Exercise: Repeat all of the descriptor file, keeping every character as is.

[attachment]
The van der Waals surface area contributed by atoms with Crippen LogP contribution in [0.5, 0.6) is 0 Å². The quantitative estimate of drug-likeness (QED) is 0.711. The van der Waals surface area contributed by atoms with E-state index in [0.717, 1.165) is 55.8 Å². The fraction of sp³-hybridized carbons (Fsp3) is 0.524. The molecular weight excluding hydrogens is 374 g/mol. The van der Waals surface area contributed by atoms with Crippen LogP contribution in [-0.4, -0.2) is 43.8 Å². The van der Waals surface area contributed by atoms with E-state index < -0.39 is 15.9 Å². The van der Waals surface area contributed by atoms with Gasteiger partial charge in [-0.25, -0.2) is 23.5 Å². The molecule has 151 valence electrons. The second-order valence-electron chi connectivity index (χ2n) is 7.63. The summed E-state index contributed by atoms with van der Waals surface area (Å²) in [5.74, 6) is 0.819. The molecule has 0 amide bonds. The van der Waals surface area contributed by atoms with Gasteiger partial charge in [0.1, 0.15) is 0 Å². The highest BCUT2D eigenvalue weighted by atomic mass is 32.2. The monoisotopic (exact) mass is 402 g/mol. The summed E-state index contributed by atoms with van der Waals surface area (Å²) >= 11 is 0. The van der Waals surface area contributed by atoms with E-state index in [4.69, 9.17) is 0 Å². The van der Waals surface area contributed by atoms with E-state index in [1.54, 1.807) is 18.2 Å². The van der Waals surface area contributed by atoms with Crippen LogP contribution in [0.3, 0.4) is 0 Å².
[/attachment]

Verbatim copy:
The van der Waals surface area contributed by atoms with Crippen LogP contribution in [0.5, 0.6) is 0 Å². The quantitative estimate of drug-likeness (QED) is 0.711. The van der Waals surface area contributed by atoms with E-state index in [0.717, 1.165) is 55.8 Å². The fraction of sp³-hybridized carbons (Fsp3) is 0.524. The molecular weight excluding hydrogens is 374 g/mol. The van der Waals surface area contributed by atoms with Crippen LogP contribution in [-0.4, -0.2) is 43.8 Å². The van der Waals surface area contributed by atoms with E-state index < -0.39 is 15.9 Å². The van der Waals surface area contributed by atoms with Gasteiger partial charge in [-0.25, -0.2) is 23.5 Å². The molecule has 151 valence electrons. The second-order valence-electron chi connectivity index (χ2n) is 7.63. The summed E-state index contributed by atoms with van der Waals surface area (Å²) in [5.74, 6) is 0.819. The molecule has 0 amide bonds. The van der Waals surface area contributed by atoms with Gasteiger partial charge in [0.1, 0.15) is 0 Å². The highest BCUT2D eigenvalue weighted by atomic mass is 32.2. The monoisotopic (exact) mass is 402 g/mol. The summed E-state index contributed by atoms with van der Waals surface area (Å²) >= 11 is 0. The van der Waals surface area contributed by atoms with E-state index in [4.69, 9.17) is 0 Å². The van der Waals surface area contributed by atoms with E-state index in [1.54, 1.807) is 18.2 Å². The van der Waals surface area contributed by atoms with Crippen LogP contribution in [0.3, 0.4) is 0 Å².